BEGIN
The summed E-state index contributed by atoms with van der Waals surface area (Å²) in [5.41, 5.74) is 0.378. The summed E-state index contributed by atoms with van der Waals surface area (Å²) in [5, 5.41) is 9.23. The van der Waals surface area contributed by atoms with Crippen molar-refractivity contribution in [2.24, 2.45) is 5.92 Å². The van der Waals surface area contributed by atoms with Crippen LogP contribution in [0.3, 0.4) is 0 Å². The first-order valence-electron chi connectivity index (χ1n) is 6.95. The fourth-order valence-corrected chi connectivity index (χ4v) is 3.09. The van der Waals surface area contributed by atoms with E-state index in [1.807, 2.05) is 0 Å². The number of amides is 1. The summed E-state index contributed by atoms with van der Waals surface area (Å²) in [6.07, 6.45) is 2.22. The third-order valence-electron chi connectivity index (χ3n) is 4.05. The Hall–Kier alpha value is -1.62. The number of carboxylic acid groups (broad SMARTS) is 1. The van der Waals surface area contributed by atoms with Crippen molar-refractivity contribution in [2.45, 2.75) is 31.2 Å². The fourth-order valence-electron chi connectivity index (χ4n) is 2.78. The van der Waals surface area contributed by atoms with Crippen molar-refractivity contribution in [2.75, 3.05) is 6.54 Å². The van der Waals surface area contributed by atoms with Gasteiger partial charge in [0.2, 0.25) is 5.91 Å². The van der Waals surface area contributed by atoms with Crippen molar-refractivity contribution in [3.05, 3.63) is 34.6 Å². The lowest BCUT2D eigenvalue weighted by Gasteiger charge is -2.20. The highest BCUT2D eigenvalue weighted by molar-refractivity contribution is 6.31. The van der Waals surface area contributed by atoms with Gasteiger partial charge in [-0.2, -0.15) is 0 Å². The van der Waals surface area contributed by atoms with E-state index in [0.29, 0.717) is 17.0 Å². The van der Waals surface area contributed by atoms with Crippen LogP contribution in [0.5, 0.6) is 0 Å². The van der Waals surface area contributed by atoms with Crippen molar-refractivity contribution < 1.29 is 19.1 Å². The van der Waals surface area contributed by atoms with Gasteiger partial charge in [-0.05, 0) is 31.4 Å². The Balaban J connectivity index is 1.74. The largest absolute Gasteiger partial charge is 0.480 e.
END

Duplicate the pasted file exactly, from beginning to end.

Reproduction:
The summed E-state index contributed by atoms with van der Waals surface area (Å²) in [5.41, 5.74) is 0.378. The summed E-state index contributed by atoms with van der Waals surface area (Å²) in [5, 5.41) is 9.23. The van der Waals surface area contributed by atoms with Crippen molar-refractivity contribution in [2.24, 2.45) is 5.92 Å². The van der Waals surface area contributed by atoms with Crippen LogP contribution in [0.3, 0.4) is 0 Å². The first-order valence-electron chi connectivity index (χ1n) is 6.95. The fourth-order valence-corrected chi connectivity index (χ4v) is 3.09. The van der Waals surface area contributed by atoms with E-state index in [1.807, 2.05) is 0 Å². The number of amides is 1. The summed E-state index contributed by atoms with van der Waals surface area (Å²) in [6.07, 6.45) is 2.22. The third-order valence-electron chi connectivity index (χ3n) is 4.05. The Hall–Kier alpha value is -1.62. The number of carboxylic acid groups (broad SMARTS) is 1. The van der Waals surface area contributed by atoms with Crippen molar-refractivity contribution in [2.45, 2.75) is 31.2 Å². The fourth-order valence-electron chi connectivity index (χ4n) is 2.78. The van der Waals surface area contributed by atoms with Crippen molar-refractivity contribution in [2.75, 3.05) is 6.54 Å². The van der Waals surface area contributed by atoms with Gasteiger partial charge in [0.2, 0.25) is 5.91 Å². The van der Waals surface area contributed by atoms with Crippen molar-refractivity contribution in [3.05, 3.63) is 34.6 Å². The lowest BCUT2D eigenvalue weighted by Gasteiger charge is -2.20. The highest BCUT2D eigenvalue weighted by molar-refractivity contribution is 6.31. The van der Waals surface area contributed by atoms with Gasteiger partial charge in [-0.2, -0.15) is 0 Å². The van der Waals surface area contributed by atoms with E-state index in [0.29, 0.717) is 17.0 Å². The van der Waals surface area contributed by atoms with Crippen LogP contribution in [0.5, 0.6) is 0 Å². The van der Waals surface area contributed by atoms with Crippen molar-refractivity contribution < 1.29 is 19.1 Å². The van der Waals surface area contributed by atoms with Gasteiger partial charge in [-0.05, 0) is 31.4 Å². The Balaban J connectivity index is 1.74. The largest absolute Gasteiger partial charge is 0.480 e.